My name is Aimee, and although I am almost 18, I still do not have my Driver’s Permit. There are many times that has crossed my mind, especially now when some of my friends already have their licenses and can drive themselves around. However, having lived in Downtown Boston my entire life, there aren’t many places I need to get to that the public transportation cannot bring me.
I have lived in Boston my entire life, and I went to elementary school both in East Boston and Chinatown. Looking back, my childhood was filled with fun. I spent lots of time with my having fun and playing with my friends. We did things like take dance classes, play basketball (in which I managed to get my glasses broken multiple times, much to the amazement of my parents) build snow forts, and read books. Even so, I also took piano lessons and went to Chinese School throughout my childhood, from elementary school until middle school.
When I transferred schools after the third grade, it was a little bit of a shock. I went from being in a school where there were only about 250 students to being in a grade with almost that many students. It was hard for me to really form close friendships throughout my time at the larger school. I guess that was also due to the fact that I was only there for three years, while most of the others had known each other since kindergarten. Also, with different people in my classes each year, it was hard for me to really get to know anyone before we were thrown in different classes again. Even though this was the case, I still am grateful for the experience, as it definitely helped me become more acquainted with being in a larger school, and therefore not be as overwhelmed with the size of BLS when I first started.
I feel like I have definitely grown since my time as a BLS student, not only vertically (even after my doctor had told me that I would stop growing taller), but also mentally. BLS has taught me much more than just academics, and I am very much appreciative of the opportunities that it has provided me with. The friends I have made in my time here are people that I know I will be lifelong friends with, as we have definitely formed strong connections and bonds.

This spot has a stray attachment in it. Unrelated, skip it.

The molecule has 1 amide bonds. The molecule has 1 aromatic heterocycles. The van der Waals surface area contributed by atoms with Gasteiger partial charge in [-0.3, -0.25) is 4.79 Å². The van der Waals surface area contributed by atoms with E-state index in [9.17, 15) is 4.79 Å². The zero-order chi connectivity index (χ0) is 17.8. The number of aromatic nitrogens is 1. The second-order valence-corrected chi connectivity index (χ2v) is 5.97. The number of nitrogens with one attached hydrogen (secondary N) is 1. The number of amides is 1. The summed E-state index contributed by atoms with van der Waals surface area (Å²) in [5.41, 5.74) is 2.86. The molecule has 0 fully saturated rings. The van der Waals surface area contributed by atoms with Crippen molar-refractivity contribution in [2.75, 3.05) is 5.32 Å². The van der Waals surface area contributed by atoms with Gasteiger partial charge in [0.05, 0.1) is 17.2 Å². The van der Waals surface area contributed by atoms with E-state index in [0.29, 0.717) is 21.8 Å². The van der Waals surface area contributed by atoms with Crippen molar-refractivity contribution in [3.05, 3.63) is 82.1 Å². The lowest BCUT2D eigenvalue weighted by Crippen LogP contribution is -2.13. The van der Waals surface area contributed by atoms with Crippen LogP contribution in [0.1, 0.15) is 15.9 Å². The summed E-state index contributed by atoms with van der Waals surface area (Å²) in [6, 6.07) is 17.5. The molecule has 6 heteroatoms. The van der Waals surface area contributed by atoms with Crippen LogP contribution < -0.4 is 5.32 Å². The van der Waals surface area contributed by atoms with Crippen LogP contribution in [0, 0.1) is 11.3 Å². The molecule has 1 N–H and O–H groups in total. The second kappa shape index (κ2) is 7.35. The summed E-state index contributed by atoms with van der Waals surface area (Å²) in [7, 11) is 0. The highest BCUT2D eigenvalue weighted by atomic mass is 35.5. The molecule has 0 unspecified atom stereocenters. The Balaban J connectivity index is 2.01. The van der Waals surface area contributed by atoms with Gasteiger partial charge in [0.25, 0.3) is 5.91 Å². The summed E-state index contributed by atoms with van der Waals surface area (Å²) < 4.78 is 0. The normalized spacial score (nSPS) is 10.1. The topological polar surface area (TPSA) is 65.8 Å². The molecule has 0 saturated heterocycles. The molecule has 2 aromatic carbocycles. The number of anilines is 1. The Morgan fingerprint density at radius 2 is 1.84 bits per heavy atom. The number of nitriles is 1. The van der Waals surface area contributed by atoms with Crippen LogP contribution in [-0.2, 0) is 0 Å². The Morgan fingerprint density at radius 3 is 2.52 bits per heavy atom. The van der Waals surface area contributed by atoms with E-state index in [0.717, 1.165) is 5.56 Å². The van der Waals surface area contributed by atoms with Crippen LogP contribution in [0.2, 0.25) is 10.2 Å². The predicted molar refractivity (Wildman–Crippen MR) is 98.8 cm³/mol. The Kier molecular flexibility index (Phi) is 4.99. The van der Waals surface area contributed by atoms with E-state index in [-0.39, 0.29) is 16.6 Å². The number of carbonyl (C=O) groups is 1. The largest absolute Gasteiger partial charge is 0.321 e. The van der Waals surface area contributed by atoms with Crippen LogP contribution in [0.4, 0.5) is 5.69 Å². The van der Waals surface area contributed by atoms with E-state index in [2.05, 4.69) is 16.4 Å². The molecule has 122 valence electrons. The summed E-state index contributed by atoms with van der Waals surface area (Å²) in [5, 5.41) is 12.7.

I think I first became interested in public service when I realized the large role that it plays in my life. I have gone to public schools my entire life, as has my brother. My mother works in a public school. My father works for the state. Public service has basically been a part of my entire life, even though I didn’t realize it until later.
I first started considering public service when I joined the Summer Leadership Program, hosted by The City School. It was there that I learned about the inequalities in our society. In the program, we would go out and protest different policies around Boston. While protesting was a great way to raise awareness on policies that were negatively affecting different people, I felt as though it wasn’t really enforcing change that I wanted to see. I think the best way to really make a difference, and be able to help many people at once, is to directly represent and advocate for them and their needs, or to work with them and help them directly.
I applied for the Ward Fellowship because I wanted to learn more about our government, and the daily responsibilities of the people who work on behalf of so many others. I am so thankful for the chance to work through this fellowship, as it has definitely broadened my perspective on public service, and the opportunity to visit and talk with so many public officials has given me the chance to really be able to envision what my career could look like, and where it could lead. Although I don’t think that I will be running for any political office, I would still like to work in some sort of public service job, and be able to help others.
After college, I plan on working, and getting my graduate’s degree. I hope to lead a happy and productive life, and I welcome whatever experiences that may come with that.